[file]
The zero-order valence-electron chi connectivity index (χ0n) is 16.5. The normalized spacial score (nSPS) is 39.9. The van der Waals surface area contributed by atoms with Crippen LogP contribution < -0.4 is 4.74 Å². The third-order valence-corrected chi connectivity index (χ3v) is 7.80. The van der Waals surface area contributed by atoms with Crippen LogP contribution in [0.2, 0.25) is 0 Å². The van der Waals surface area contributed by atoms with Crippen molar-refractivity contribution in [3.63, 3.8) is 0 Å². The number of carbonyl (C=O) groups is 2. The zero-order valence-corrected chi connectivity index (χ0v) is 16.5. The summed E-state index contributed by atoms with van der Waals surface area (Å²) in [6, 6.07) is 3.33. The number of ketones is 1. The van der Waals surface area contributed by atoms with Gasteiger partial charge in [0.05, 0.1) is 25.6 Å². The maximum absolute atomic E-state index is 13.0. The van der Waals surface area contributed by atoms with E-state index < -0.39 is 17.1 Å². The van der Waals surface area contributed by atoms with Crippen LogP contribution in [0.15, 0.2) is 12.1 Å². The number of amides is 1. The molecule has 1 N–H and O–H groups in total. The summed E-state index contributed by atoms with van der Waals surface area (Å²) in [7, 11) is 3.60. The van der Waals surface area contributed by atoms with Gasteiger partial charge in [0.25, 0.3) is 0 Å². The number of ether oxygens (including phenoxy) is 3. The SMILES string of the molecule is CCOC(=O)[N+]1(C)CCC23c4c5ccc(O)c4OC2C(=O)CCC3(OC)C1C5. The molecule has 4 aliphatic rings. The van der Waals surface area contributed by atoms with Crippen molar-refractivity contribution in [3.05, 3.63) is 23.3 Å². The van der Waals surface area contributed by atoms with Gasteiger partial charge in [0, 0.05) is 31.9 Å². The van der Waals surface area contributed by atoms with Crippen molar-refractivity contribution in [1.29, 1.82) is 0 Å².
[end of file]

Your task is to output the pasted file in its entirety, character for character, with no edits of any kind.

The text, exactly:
The zero-order valence-electron chi connectivity index (χ0n) is 16.5. The normalized spacial score (nSPS) is 39.9. The van der Waals surface area contributed by atoms with Crippen LogP contribution < -0.4 is 4.74 Å². The third-order valence-corrected chi connectivity index (χ3v) is 7.80. The van der Waals surface area contributed by atoms with Crippen LogP contribution in [0.2, 0.25) is 0 Å². The van der Waals surface area contributed by atoms with Crippen molar-refractivity contribution in [3.63, 3.8) is 0 Å². The number of carbonyl (C=O) groups is 2. The zero-order valence-corrected chi connectivity index (χ0v) is 16.5. The summed E-state index contributed by atoms with van der Waals surface area (Å²) in [6, 6.07) is 3.33. The number of ketones is 1. The van der Waals surface area contributed by atoms with Gasteiger partial charge in [0.05, 0.1) is 25.6 Å². The maximum absolute atomic E-state index is 13.0. The van der Waals surface area contributed by atoms with E-state index < -0.39 is 17.1 Å². The van der Waals surface area contributed by atoms with Crippen LogP contribution in [0.15, 0.2) is 12.1 Å². The number of amides is 1. The molecule has 1 N–H and O–H groups in total. The summed E-state index contributed by atoms with van der Waals surface area (Å²) in [7, 11) is 3.60. The van der Waals surface area contributed by atoms with Gasteiger partial charge in [0.25, 0.3) is 0 Å². The number of ether oxygens (including phenoxy) is 3. The SMILES string of the molecule is CCOC(=O)[N+]1(C)CCC23c4c5ccc(O)c4OC2C(=O)CCC3(OC)C1C5. The molecule has 4 aliphatic rings. The van der Waals surface area contributed by atoms with Crippen molar-refractivity contribution in [3.05, 3.63) is 23.3 Å². The van der Waals surface area contributed by atoms with Gasteiger partial charge in [0, 0.05) is 31.9 Å². The van der Waals surface area contributed by atoms with Crippen molar-refractivity contribution in [1.29, 1.82) is 0 Å².